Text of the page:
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A topological space is called a $US$-space provided that each convergent sequence has a unique limit.

A topological space is called a $KC$-space provided that every compact subset is closed.

So Hausdorff spaces imply $KC$-spaces and $KC$-spaces imply $US$-spaces.

I would like to know:

Is there an example that shows $US$-space does not imply $KC$-space?

Why is a hereditarily Lindelöf $KC$ - space $(X,\tau)$ Katetov - $KC$ if and only if there is a weaker $US$-topology $\sigma \subset \tau?

Why is $X=[0,\omega_1]$ not sequential?

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  • $\begingroup$ See mathoverflow.net/questions/106571/… for the first question. $\endgroup$ – dfeuer Jul 27 '13 at 19:04
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    $\begingroup$ It should be obvious that Kansas City spaces are US spaces and that New York City spaces are US spaces that are not KC spaces. $\endgroup$ – Ross Millikan Jul 27 '13 at 21:48
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A space $X$ is sequential it every sequentially closed set in $X$ is closed, where $A\subseteq X$ is sequentially closed iff $A$ contains the limit of every sequence in $A$ that converges in $X$. $X=[0,\omega_1]$ is not sequential because the subset $A=[0,\omega_1)$ is sequentially closed but not closed. It’s clearly not closed, since $\omega_1$ is a limit point of $A$. To see that $A$ is sequentially closed, let $\langle\xi_n:n\in\omega\rangle$ be a sequence in $A$ converging to some $\xi\in X$, and let $\eta=\sup_{n\in\omega}\xi_n$. Then $\eta<\omega_1$, so $(\eta,\omega_1]$ is an open nbhd of $\omega_1$ disjoint from $\{\xi_n:n\in\omega\}$, so $\omega_1\ne\xi$, and therefore $\xi\in A$.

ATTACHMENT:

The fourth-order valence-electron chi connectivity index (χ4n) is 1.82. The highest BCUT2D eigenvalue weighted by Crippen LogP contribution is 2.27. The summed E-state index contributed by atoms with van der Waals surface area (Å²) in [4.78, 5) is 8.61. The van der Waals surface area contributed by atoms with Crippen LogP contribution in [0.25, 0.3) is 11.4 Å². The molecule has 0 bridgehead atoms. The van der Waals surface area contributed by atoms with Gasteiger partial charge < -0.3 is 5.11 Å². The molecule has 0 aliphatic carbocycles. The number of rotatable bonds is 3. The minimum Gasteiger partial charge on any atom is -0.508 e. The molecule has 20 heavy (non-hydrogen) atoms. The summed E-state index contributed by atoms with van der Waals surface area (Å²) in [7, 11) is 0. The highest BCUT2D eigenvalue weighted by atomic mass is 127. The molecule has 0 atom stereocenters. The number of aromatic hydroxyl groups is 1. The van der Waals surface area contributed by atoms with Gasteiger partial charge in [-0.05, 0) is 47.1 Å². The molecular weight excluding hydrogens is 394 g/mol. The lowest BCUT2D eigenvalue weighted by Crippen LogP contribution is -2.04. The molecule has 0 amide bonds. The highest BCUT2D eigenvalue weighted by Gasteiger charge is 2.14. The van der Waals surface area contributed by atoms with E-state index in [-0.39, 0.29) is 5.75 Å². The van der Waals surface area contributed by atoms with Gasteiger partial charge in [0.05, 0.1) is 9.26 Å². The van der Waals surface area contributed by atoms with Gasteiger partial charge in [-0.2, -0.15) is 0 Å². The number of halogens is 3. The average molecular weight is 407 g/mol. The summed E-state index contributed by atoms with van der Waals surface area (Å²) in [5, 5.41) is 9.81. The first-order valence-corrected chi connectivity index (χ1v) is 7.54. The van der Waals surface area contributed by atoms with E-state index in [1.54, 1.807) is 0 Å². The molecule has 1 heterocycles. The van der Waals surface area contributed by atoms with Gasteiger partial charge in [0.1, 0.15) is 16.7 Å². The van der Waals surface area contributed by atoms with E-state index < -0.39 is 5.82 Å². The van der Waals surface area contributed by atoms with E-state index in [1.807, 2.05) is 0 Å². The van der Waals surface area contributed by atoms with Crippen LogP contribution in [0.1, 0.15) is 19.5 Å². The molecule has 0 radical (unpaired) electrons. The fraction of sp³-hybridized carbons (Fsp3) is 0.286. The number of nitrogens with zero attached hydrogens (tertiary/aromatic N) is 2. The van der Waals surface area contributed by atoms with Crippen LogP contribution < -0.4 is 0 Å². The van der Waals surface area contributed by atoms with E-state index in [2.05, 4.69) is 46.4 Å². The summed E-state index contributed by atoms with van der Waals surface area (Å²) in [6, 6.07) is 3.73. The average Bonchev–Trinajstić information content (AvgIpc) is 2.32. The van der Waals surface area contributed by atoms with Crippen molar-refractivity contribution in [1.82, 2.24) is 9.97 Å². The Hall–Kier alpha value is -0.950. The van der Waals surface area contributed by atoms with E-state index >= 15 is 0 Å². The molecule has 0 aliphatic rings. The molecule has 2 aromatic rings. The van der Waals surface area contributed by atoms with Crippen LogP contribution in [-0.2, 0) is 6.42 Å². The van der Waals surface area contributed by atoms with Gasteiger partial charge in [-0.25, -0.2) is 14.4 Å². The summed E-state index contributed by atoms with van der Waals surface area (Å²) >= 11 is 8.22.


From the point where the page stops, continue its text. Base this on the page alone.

Now let $p$ be any point not in $X$, and let $Y=X\cup\{p\}$. For each $\alpha<\omega_1$ let $(\alpha,\omega_1)\cup\{p\}$ be a basic open nbhd of $p$. In other words, $[0,\omega_1)\cup\{p\}$ is homeomorphic to $X$: to form $Y$ from $X$ I’ve simply split $\omega_1$ into two points, $\omega_1$ and $p$. You can easily check that $Y$ is compact, assuming that you know why $X$ is compact. $X$ is a compact subset of $Y$ that is not closed in $Y$, so $Y$ is not $KC$. Finally, if a sequence $\langle y_n:n\in\omega\rangle$ in $Y$ converges to $\omega_1$, it is eventually constant at $\omega_1$ (meaning that there is an $m\in\omega$ such that $y_n=\omega_1$ for all $n\ge m$), and if it converges to $p$, it is eventually constant at $p$. This implies that a sequence that converges to $\omega_1$ or to $p$ does not converge to any other point of $Y$. Finally, $Y\setminus\{\omega_1,p\}$ is Hausdorff, and sequences that converge to points of $Y\setminus\{\omega_1,p\}$ are eventually in $Y\setminus\{\omega_1,p\}$, so $Y$ is $US$.

Added: It is not true that a hereditarily Lindelöf $KC$ space is Katětov $KC$ iff it admits a weaker $US$ topology, even if weaker is understood to mean strictly weaker. Example $3.4$ of Chiara Baldovino & Camillo Constantini, ‘On some questions about $KC$ and related spaces’ is a countable $KC$ space $\langle X,\sigma\rangle$ that is not Katětov $KC$. Plainly $\langle X,\sigma\rangle$ is hereditarily Lindelöf, and it’s not hard to show that $\langle X,\sigma\rangle$ has a strictly weaker $US$ topology.

Specifically, in the notation of the paper fix any $\varphi:\Bbb N\to\Bbb N$, and replace the original fundamental system of open nbhds of $p_2$ by the smaller system $\{V_{2,\varphi,n}:n\in\Bbb N\}$. If $\sigma'$ is the resulting topology, the only sequences in $X$ that are convergent in $\sigma'$ but not in $\sigma$ are sequences that converge to $p_2$ in $\sigma'$, and they converge only to $p_2$ in $\sigma'$. Thus, $\langle X,\sigma'\rangle$ is $US$.

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